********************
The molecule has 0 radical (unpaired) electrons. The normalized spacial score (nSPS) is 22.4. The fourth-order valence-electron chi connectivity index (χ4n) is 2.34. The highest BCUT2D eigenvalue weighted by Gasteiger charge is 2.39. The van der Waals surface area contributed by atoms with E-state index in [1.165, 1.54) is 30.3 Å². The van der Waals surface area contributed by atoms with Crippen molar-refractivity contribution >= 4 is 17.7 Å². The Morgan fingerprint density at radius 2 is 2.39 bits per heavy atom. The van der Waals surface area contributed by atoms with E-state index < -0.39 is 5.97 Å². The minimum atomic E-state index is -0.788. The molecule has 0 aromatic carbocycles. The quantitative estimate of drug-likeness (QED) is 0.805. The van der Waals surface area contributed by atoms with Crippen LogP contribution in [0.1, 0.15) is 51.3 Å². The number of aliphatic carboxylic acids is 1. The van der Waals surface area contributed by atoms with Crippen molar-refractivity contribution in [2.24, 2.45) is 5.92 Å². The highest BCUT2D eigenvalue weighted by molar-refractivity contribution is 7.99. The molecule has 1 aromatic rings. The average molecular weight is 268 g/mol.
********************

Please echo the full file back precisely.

The molecule has 0 radical (unpaired) electrons. The normalized spacial score (nSPS) is 22.4. The fourth-order valence-electron chi connectivity index (χ4n) is 2.34. The highest BCUT2D eigenvalue weighted by Gasteiger charge is 2.39. The van der Waals surface area contributed by atoms with E-state index in [1.165, 1.54) is 30.3 Å². The van der Waals surface area contributed by atoms with Crippen molar-refractivity contribution >= 4 is 17.7 Å². The Morgan fingerprint density at radius 2 is 2.39 bits per heavy atom. The van der Waals surface area contributed by atoms with E-state index < -0.39 is 5.97 Å². The minimum atomic E-state index is -0.788. The molecule has 0 aromatic carbocycles. The quantitative estimate of drug-likeness (QED) is 0.805. The van der Waals surface area contributed by atoms with Crippen LogP contribution in [0.1, 0.15) is 51.3 Å². The number of aliphatic carboxylic acids is 1. The van der Waals surface area contributed by atoms with Crippen molar-refractivity contribution in [2.24, 2.45) is 5.92 Å². The highest BCUT2D eigenvalue weighted by molar-refractivity contribution is 7.99. The molecule has 1 aromatic rings. The average molecular weight is 268 g/mol.